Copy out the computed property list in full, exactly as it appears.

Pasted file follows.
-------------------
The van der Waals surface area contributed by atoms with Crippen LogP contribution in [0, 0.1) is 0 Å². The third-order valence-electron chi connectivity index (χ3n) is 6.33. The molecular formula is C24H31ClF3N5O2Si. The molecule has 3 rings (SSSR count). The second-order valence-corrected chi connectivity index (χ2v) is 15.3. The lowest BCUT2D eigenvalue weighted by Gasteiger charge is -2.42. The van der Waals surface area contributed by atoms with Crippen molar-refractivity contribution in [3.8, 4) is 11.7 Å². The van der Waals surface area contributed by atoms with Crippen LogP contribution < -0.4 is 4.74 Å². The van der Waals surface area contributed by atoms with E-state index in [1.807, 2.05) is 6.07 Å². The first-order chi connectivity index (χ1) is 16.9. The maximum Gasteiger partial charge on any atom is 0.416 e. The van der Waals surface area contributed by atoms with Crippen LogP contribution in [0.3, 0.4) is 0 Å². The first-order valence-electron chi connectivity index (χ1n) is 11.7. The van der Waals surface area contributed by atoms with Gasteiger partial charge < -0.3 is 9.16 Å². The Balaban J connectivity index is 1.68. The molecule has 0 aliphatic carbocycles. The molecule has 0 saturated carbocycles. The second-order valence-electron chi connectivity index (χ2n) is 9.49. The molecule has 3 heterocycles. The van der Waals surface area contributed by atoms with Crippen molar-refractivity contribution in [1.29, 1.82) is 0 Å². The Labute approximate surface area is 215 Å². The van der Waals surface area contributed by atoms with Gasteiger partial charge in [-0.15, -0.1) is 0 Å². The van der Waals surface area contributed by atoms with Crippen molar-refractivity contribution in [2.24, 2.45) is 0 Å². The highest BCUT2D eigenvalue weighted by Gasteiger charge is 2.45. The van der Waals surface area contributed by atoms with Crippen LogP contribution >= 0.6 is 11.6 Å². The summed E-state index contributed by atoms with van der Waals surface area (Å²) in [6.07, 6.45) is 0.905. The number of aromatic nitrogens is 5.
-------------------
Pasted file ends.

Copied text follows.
The van der Waals surface area contributed by atoms with Crippen LogP contribution in [0, 0.1) is 0 Å². The third-order valence-electron chi connectivity index (χ3n) is 6.33. The molecular formula is C24H31ClF3N5O2Si. The molecule has 3 rings (SSSR count). The second-order valence-corrected chi connectivity index (χ2v) is 15.3. The lowest BCUT2D eigenvalue weighted by Gasteiger charge is -2.42. The van der Waals surface area contributed by atoms with Crippen molar-refractivity contribution in [3.8, 4) is 11.7 Å². The van der Waals surface area contributed by atoms with Crippen LogP contribution < -0.4 is 4.74 Å². The van der Waals surface area contributed by atoms with E-state index in [1.807, 2.05) is 6.07 Å². The first-order chi connectivity index (χ1) is 16.9. The maximum Gasteiger partial charge on any atom is 0.416 e. The van der Waals surface area contributed by atoms with Crippen LogP contribution in [0.3, 0.4) is 0 Å². The first-order valence-electron chi connectivity index (χ1n) is 11.7. The van der Waals surface area contributed by atoms with Gasteiger partial charge < -0.3 is 9.16 Å². The Balaban J connectivity index is 1.68. The molecule has 0 aliphatic carbocycles. The molecule has 0 saturated carbocycles. The second-order valence-electron chi connectivity index (χ2n) is 9.49. The molecule has 3 heterocycles. The van der Waals surface area contributed by atoms with Crippen molar-refractivity contribution in [1.29, 1.82) is 0 Å². The Labute approximate surface area is 215 Å². The van der Waals surface area contributed by atoms with Gasteiger partial charge in [-0.15, -0.1) is 0 Å². The van der Waals surface area contributed by atoms with Crippen molar-refractivity contribution in [2.24, 2.45) is 0 Å². The highest BCUT2D eigenvalue weighted by Gasteiger charge is 2.45. The van der Waals surface area contributed by atoms with Crippen LogP contribution >= 0.6 is 11.6 Å². The summed E-state index contributed by atoms with van der Waals surface area (Å²) in [6.07, 6.45) is 0.905. The number of aromatic nitrogens is 5.